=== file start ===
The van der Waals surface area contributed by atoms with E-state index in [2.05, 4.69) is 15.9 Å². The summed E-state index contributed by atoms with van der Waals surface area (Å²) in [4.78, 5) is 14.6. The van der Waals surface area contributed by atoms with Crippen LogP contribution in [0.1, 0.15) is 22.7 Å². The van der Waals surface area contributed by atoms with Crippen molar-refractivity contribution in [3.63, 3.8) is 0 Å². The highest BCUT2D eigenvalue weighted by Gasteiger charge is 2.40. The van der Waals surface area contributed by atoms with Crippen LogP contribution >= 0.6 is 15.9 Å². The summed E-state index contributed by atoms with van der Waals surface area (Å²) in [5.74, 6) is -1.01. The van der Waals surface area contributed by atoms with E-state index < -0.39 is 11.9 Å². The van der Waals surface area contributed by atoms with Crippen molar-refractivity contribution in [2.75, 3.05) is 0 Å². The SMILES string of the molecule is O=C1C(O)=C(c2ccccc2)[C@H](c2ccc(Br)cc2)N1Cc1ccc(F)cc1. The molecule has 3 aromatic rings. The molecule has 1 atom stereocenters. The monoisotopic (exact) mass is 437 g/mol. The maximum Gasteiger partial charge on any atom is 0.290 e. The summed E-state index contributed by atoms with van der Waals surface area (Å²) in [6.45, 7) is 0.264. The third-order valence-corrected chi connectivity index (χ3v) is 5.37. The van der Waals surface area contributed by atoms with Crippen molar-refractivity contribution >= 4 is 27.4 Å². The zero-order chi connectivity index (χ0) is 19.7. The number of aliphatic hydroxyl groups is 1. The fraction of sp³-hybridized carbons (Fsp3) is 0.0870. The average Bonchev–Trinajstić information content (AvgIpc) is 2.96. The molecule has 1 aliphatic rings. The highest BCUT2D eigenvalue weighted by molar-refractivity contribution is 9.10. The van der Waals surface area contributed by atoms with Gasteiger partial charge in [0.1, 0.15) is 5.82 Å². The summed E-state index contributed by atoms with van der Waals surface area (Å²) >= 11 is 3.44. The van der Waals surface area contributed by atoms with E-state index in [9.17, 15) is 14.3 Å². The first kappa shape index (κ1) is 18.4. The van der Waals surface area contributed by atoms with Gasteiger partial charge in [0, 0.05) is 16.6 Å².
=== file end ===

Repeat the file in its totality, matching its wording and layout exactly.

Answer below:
The van der Waals surface area contributed by atoms with E-state index in [2.05, 4.69) is 15.9 Å². The summed E-state index contributed by atoms with van der Waals surface area (Å²) in [4.78, 5) is 14.6. The van der Waals surface area contributed by atoms with Crippen LogP contribution in [0.1, 0.15) is 22.7 Å². The van der Waals surface area contributed by atoms with Crippen molar-refractivity contribution in [3.63, 3.8) is 0 Å². The highest BCUT2D eigenvalue weighted by Gasteiger charge is 2.40. The van der Waals surface area contributed by atoms with Crippen LogP contribution >= 0.6 is 15.9 Å². The summed E-state index contributed by atoms with van der Waals surface area (Å²) in [5.74, 6) is -1.01. The van der Waals surface area contributed by atoms with E-state index < -0.39 is 11.9 Å². The van der Waals surface area contributed by atoms with Crippen molar-refractivity contribution in [2.75, 3.05) is 0 Å². The SMILES string of the molecule is O=C1C(O)=C(c2ccccc2)[C@H](c2ccc(Br)cc2)N1Cc1ccc(F)cc1. The molecule has 3 aromatic rings. The molecule has 1 atom stereocenters. The monoisotopic (exact) mass is 437 g/mol. The maximum Gasteiger partial charge on any atom is 0.290 e. The summed E-state index contributed by atoms with van der Waals surface area (Å²) in [6.45, 7) is 0.264. The third-order valence-corrected chi connectivity index (χ3v) is 5.37. The van der Waals surface area contributed by atoms with Crippen molar-refractivity contribution >= 4 is 27.4 Å². The zero-order chi connectivity index (χ0) is 19.7. The number of aliphatic hydroxyl groups is 1. The fraction of sp³-hybridized carbons (Fsp3) is 0.0870. The average Bonchev–Trinajstić information content (AvgIpc) is 2.96. The molecule has 1 aliphatic rings. The highest BCUT2D eigenvalue weighted by molar-refractivity contribution is 9.10. The van der Waals surface area contributed by atoms with Gasteiger partial charge in [0.1, 0.15) is 5.82 Å². The summed E-state index contributed by atoms with van der Waals surface area (Å²) >= 11 is 3.44. The van der Waals surface area contributed by atoms with E-state index in [9.17, 15) is 14.3 Å². The first kappa shape index (κ1) is 18.4. The van der Waals surface area contributed by atoms with Gasteiger partial charge in [0, 0.05) is 16.6 Å².